by Courtney Summers
Publish Date: April 14, 2015
Publisher: St. Martin’s Griffin
Genre: YA Lit/Realistic Fiction/Contemporary/Mystery
My Rating: ♥♥♥♥
The sheriff’s son, Kellan Turner, is not the golden boy everyone thinks he is, and Romy Grey knows that for a fact. Because no one wants to believe a girl from the wrong side of town, the truth about him has cost her everything—friends, family, and her community. Branded a liar and bullied relentlessly by a group of kids she used to hang out with, Romy’s only refuge is the diner where she works outside of town. No one knows her name or her past there; she can finally be anonymous. But when a girl with ties to both Romy and Kellan goes missing after a party, and news of him assaulting another girl in a town close by gets out, Romy must decide whether she wants to fight or carry the burden of knowing more girls could get hurt if she doesn’t speak up. Nobody believed her the first time—and they certainly won’t now — but the cost of her silence might be more than she can bear.
With a shocking conclusion and writing that will absolutely knock you out, All the Rage examines the shame and silence inflicted upon young women after an act of sexual violence, forcing us to ask ourselves: In a culture that refuses to protect its young girls, how can they survive?
All the Rage is visceral, brutal, and heartbreaking. It was look into the rape culture and its far-reaching consequences. This broke my heart completely.
The story follows Romy, a girl who has been viciously bullied since she claimed that she was raped by the Sheriff’s son back in Junior Highschool. She is depressed (who wouldn’t be), and tries to cope by putting on her armor—red lips and red nail polish.
My dad used to say makeup was a shallow girl’s sport, but it’s not. It’s armor. -pg. 84
Part way through the story, a girl goes missing at a party that Romy was at, though she has memory of. The whole time, she tries to remember what happened that night, all the while dealing with everyone blaming her for this that everything.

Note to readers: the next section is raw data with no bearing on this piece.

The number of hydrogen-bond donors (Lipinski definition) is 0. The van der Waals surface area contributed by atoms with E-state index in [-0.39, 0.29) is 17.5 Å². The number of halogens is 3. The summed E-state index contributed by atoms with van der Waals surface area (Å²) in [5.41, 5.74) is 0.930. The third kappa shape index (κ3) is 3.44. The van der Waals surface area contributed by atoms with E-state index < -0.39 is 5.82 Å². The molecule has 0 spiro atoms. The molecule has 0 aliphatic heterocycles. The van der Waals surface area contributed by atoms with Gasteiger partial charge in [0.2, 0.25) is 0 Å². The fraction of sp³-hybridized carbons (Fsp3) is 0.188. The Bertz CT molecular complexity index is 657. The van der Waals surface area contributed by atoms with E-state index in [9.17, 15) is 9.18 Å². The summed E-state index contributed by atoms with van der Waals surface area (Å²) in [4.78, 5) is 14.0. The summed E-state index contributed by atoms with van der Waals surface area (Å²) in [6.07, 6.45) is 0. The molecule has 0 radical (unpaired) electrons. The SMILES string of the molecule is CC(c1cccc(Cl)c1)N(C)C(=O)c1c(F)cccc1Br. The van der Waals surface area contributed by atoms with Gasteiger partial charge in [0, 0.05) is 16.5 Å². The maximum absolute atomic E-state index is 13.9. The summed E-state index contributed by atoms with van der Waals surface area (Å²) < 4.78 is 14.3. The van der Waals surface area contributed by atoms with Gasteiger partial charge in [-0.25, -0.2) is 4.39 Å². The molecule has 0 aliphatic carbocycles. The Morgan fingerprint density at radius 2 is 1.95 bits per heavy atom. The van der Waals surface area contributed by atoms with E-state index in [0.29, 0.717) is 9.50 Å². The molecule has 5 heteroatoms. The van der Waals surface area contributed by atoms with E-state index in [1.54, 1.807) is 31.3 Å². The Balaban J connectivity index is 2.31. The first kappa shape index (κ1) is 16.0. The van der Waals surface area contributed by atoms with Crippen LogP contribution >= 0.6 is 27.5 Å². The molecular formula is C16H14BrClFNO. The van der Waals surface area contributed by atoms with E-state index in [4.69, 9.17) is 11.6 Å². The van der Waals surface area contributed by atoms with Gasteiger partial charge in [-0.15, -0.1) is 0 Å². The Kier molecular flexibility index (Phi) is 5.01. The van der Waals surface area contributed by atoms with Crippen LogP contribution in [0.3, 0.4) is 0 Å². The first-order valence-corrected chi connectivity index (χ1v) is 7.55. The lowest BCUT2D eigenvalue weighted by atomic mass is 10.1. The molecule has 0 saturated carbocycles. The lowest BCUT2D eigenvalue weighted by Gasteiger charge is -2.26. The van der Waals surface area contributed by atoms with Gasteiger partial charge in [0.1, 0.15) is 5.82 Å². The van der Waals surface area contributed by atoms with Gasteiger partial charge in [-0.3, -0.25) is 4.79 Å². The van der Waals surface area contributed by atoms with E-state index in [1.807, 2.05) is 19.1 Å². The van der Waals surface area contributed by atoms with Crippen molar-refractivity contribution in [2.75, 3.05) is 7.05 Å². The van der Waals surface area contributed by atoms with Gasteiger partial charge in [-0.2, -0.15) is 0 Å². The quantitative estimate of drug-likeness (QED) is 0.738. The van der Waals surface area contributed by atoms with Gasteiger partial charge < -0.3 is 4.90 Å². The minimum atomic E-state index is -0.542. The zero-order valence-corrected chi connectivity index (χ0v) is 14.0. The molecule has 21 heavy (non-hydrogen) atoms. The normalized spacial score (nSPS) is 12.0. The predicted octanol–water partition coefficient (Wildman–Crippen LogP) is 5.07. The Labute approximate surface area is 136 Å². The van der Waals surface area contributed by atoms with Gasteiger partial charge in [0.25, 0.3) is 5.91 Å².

Romy breaks my heart at every turn. There were several times throughout the book that I wished she would stop pushing people away, that she would accept some help from those who do care about her. But I believe she was too depressed and too scared to do that. It was frustrating and understandable.
Her mom has separated from her drunk of a father, and they now live with her mom’s new boyfriend, Todd, who had been in an accident at 17, which injured his back to the point that he is in constant pain. He has to draw a disability check because he is not able to hold a job, yet people judge him and think he is lazy.
People don’t trust what they can’t see, he says and that’s his burden to bear. -pg. 19
They both love her and want to help her, yet she doesn’t turn to them with anything, believing there is nothing they can do about any of it.
The reason I didn’t give this book five stars, is that I was confused for a good portion of this book. As the story begins, you learn that there is something that happened to her, something that all her classmates felt the need to shun and humiliate her at every turn, and spread lies which make her wonder if anyone would ever look for her if she was to go missing. You learn a little more as the story goes on, but still, it took a while before I was able to figure out what was going on.
It’s amazing how bad you can make the truth sound. As long as you keep it partially recognizable when you spit it out, a crowd will eat it up without even thinking about how hard you chewed on it first. -pg. 83
This is an important book, and a good look at our culture. It definitely makes you think. It will also rip out your heart.